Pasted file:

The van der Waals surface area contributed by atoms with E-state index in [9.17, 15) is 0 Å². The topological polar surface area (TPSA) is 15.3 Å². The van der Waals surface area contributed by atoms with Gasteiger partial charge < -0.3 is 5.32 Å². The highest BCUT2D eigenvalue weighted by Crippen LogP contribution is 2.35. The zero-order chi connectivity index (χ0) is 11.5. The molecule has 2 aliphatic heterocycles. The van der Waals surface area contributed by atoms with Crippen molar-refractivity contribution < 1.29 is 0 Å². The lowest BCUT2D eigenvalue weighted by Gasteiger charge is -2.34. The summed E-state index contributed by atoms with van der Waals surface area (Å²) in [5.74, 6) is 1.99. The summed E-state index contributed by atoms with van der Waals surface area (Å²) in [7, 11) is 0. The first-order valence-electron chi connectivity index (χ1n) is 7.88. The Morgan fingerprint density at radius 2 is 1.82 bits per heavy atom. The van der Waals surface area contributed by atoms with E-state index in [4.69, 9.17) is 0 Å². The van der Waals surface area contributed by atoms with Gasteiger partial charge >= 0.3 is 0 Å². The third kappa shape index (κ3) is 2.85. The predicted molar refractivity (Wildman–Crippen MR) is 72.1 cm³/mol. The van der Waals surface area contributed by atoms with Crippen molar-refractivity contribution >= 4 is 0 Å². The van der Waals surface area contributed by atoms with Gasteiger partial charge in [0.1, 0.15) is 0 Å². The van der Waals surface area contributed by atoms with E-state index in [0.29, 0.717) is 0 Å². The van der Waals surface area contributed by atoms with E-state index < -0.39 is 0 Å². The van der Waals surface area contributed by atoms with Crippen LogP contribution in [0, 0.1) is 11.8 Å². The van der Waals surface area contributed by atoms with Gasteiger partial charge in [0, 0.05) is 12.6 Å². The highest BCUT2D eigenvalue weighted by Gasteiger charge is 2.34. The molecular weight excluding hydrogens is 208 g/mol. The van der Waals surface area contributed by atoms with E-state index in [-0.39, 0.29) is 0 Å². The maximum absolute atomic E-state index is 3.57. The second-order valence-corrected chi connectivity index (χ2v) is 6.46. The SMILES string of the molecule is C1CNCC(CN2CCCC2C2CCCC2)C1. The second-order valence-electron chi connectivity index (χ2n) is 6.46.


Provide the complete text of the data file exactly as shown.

The van der Waals surface area contributed by atoms with E-state index in [9.17, 15) is 0 Å². The topological polar surface area (TPSA) is 15.3 Å². The van der Waals surface area contributed by atoms with Gasteiger partial charge < -0.3 is 5.32 Å². The highest BCUT2D eigenvalue weighted by Crippen LogP contribution is 2.35. The zero-order chi connectivity index (χ0) is 11.5. The molecule has 2 aliphatic heterocycles. The van der Waals surface area contributed by atoms with Crippen molar-refractivity contribution < 1.29 is 0 Å². The lowest BCUT2D eigenvalue weighted by Gasteiger charge is -2.34. The summed E-state index contributed by atoms with van der Waals surface area (Å²) in [5.74, 6) is 1.99. The summed E-state index contributed by atoms with van der Waals surface area (Å²) in [7, 11) is 0. The first-order valence-electron chi connectivity index (χ1n) is 7.88. The Morgan fingerprint density at radius 2 is 1.82 bits per heavy atom. The van der Waals surface area contributed by atoms with E-state index in [4.69, 9.17) is 0 Å². The van der Waals surface area contributed by atoms with Gasteiger partial charge >= 0.3 is 0 Å². The third kappa shape index (κ3) is 2.85. The predicted molar refractivity (Wildman–Crippen MR) is 72.1 cm³/mol. The van der Waals surface area contributed by atoms with Crippen molar-refractivity contribution >= 4 is 0 Å². The van der Waals surface area contributed by atoms with Gasteiger partial charge in [0.1, 0.15) is 0 Å². The van der Waals surface area contributed by atoms with E-state index in [0.29, 0.717) is 0 Å². The van der Waals surface area contributed by atoms with E-state index < -0.39 is 0 Å². The van der Waals surface area contributed by atoms with Crippen LogP contribution in [0, 0.1) is 11.8 Å². The van der Waals surface area contributed by atoms with Gasteiger partial charge in [0, 0.05) is 12.6 Å². The highest BCUT2D eigenvalue weighted by Gasteiger charge is 2.34. The molecular weight excluding hydrogens is 208 g/mol. The van der Waals surface area contributed by atoms with E-state index in [-0.39, 0.29) is 0 Å². The maximum absolute atomic E-state index is 3.57. The second-order valence-corrected chi connectivity index (χ2v) is 6.46. The SMILES string of the molecule is C1CNCC(CN2CCCC2C2CCCC2)C1. The second-order valence-electron chi connectivity index (χ2n) is 6.46.